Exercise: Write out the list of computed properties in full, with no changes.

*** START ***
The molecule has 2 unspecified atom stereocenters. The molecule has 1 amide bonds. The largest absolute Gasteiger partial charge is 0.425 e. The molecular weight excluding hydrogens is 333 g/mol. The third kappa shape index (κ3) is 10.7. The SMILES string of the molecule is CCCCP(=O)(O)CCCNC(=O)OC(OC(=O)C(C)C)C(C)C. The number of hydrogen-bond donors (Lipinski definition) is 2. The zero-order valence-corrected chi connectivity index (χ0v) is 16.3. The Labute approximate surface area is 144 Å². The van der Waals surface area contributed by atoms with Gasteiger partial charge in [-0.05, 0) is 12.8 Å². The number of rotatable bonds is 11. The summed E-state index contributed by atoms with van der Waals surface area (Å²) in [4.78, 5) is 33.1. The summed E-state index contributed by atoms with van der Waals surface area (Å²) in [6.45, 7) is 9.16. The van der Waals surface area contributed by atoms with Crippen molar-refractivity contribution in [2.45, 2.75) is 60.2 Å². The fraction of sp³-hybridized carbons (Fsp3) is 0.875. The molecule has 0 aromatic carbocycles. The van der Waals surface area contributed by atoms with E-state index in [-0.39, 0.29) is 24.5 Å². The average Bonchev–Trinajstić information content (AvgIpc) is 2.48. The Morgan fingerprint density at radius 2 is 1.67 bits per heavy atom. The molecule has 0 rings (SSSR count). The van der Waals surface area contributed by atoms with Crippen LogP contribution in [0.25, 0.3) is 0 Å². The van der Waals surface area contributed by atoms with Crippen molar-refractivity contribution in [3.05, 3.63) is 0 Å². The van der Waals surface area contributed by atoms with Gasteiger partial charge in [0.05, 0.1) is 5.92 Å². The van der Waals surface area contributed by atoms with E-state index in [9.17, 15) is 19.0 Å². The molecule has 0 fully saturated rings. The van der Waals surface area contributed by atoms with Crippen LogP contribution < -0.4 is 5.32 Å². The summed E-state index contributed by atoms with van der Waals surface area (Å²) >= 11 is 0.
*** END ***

The molecule has 2 unspecified atom stereocenters. The molecule has 1 amide bonds. The largest absolute Gasteiger partial charge is 0.425 e. The molecular weight excluding hydrogens is 333 g/mol. The third kappa shape index (κ3) is 10.7. The SMILES string of the molecule is CCCCP(=O)(O)CCCNC(=O)OC(OC(=O)C(C)C)C(C)C. The number of hydrogen-bond donors (Lipinski definition) is 2. The zero-order valence-corrected chi connectivity index (χ0v) is 16.3. The Labute approximate surface area is 144 Å². The van der Waals surface area contributed by atoms with Gasteiger partial charge in [-0.05, 0) is 12.8 Å². The number of rotatable bonds is 11. The summed E-state index contributed by atoms with van der Waals surface area (Å²) in [4.78, 5) is 33.1. The summed E-state index contributed by atoms with van der Waals surface area (Å²) in [6.45, 7) is 9.16. The van der Waals surface area contributed by atoms with Crippen molar-refractivity contribution in [2.45, 2.75) is 60.2 Å². The fraction of sp³-hybridized carbons (Fsp3) is 0.875. The molecule has 0 aromatic carbocycles. The van der Waals surface area contributed by atoms with E-state index in [-0.39, 0.29) is 24.5 Å². The average Bonchev–Trinajstić information content (AvgIpc) is 2.48. The Morgan fingerprint density at radius 2 is 1.67 bits per heavy atom. The molecule has 0 rings (SSSR count). The van der Waals surface area contributed by atoms with Crippen LogP contribution in [0.25, 0.3) is 0 Å². The van der Waals surface area contributed by atoms with Crippen molar-refractivity contribution in [3.05, 3.63) is 0 Å². The van der Waals surface area contributed by atoms with Gasteiger partial charge in [0.05, 0.1) is 5.92 Å². The van der Waals surface area contributed by atoms with E-state index in [9.17, 15) is 19.0 Å². The molecule has 0 fully saturated rings. The van der Waals surface area contributed by atoms with Crippen LogP contribution < -0.4 is 5.32 Å². The summed E-state index contributed by atoms with van der Waals surface area (Å²) >= 11 is 0.